Georgia SRO Saves 6th Grader Choking on Bottle Cap
A school resource officer is being recognized for saving the life of a choking student.
SRO Duane Smith was on duty at Red Top Middle School in Emerson. Ga., when 11-year-old Ethan Hamrick began choking on a water bottle cap during lunch on Dec. 3, The Daily Tribune reports.
“I did not see him swallow the cap, but when I turned toward him, I saw him choking, and he said, ‘Go grab the teacher. I think I’m choking,'” said Rudra. “I went to the teacher table and said, ‘Ethan is choking.’ Then I went back to the table and got out of the way for the resource officer.”
Smith, who has been an SRO for four years but has only worked for the Bartow County School System since the beginning of the school year, performed the Heimlich maneuver and was able to dislodge the cap with the help of several other employees.
While Smith was working on Hamrick, teacher Karlene Boyd called for a nurse on the two-way radio.
“About 20 seconds later, I heard her say on the radio, ‘We need a nurse now; he’s turning blue,’ at which point I broke into a sprint,” said Assistant Principal Jason Rood.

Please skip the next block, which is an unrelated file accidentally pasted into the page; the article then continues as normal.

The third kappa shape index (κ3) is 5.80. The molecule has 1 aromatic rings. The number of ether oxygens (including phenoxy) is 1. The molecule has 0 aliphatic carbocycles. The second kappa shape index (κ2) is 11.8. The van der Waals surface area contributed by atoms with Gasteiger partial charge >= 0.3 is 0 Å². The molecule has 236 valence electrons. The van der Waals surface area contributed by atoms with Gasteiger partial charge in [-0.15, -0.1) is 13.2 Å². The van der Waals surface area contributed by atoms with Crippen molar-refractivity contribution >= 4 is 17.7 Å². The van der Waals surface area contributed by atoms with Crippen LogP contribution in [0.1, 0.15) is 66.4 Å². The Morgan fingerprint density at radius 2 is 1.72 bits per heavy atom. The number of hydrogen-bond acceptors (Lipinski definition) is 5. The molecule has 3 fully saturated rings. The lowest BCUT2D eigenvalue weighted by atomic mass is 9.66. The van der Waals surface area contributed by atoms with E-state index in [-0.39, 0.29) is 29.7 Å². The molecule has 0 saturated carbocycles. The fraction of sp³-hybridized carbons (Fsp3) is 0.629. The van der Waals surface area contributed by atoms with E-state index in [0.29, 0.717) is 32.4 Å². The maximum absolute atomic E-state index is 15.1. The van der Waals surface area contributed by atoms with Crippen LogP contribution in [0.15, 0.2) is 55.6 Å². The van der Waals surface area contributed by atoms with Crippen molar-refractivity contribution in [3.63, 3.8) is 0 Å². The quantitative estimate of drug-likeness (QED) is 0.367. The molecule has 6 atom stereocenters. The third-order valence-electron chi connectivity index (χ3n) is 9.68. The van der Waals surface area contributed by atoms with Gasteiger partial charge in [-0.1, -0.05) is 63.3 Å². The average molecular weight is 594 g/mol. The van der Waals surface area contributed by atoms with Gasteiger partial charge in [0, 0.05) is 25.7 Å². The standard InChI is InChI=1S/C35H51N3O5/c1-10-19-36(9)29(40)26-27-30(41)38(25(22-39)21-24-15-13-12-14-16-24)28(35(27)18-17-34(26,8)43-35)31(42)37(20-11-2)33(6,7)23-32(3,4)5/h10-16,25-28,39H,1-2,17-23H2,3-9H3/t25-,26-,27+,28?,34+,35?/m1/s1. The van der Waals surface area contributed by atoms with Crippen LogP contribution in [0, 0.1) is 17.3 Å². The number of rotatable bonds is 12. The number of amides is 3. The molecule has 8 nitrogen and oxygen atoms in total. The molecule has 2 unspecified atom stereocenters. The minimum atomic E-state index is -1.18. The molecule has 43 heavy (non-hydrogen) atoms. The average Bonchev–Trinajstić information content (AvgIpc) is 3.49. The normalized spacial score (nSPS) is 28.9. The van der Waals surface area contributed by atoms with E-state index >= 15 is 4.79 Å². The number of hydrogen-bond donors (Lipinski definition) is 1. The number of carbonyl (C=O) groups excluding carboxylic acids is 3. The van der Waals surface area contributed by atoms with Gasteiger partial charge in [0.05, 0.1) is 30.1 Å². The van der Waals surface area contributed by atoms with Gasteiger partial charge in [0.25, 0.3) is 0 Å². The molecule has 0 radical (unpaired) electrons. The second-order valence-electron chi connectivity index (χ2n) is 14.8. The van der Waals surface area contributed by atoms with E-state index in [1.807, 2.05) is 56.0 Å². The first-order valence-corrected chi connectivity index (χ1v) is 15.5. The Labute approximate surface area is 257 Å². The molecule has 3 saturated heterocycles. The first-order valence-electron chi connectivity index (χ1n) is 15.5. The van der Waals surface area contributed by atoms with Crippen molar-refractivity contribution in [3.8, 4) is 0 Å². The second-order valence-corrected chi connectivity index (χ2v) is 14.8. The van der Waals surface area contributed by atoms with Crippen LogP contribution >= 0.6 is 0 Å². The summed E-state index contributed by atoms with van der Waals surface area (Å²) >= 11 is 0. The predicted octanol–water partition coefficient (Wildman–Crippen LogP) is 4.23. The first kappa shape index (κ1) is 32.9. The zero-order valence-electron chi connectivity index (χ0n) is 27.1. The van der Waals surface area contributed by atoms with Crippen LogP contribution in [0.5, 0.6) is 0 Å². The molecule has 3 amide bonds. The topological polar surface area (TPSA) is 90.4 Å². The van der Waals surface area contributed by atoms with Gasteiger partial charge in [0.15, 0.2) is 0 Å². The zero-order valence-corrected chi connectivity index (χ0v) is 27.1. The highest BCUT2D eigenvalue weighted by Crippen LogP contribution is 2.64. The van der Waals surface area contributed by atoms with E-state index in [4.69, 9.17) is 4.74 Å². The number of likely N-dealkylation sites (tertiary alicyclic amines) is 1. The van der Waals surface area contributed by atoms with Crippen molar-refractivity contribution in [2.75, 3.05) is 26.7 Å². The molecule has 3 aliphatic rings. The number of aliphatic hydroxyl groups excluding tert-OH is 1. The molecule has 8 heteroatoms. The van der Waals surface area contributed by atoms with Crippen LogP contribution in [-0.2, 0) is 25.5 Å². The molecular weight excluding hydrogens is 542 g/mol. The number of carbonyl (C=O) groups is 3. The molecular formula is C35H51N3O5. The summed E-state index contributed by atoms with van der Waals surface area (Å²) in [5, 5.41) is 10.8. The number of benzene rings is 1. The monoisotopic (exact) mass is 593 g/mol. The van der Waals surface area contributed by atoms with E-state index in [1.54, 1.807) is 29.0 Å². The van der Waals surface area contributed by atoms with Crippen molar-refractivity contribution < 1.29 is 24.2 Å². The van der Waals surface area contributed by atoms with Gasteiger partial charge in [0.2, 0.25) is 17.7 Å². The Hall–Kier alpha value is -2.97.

When Rood arrived, Smith had been administering the Heimlich for about a minute, which turned the cap “from flat to sideways, where air was able to pass by the object,” Smith said.
School nurse Jessica Agan and head nurse Annette Lively arrived and the three were able to dislodge the cap together.
In his role as SRO, Smith covers Allatoona, Cloverleaf and Emerson elementary schools in addition to his base school, Woodland High.
“Not looking for accolades but to be the best first responder I can be for the community and abroad,” Smith said of praise he’s received from far and wide. “I wasn’t even supposed to be there that day, but I’m glad I was in the right place at the right time. I appreciate all of the said comments.”
Smith has also been in law enforcement for more than 20 years and served 10 years in the U.S. Marine Corps.
“The path of life puts us in places and situations that we can’t explain; just remain calm and engage the problem,” he said. “Trust your training and skills. I actually reacted before I realized I was up and gone, like muscle memory per se.”
Smith also urged that everyone learn CPR and first aid.
“Anyone could one day be the first on a scene, which would be that situation’s first responder,” he said. “Learning basic first aid/life-saving skills could be a plus in someone else’s life. Don’t be afraid to commit.”
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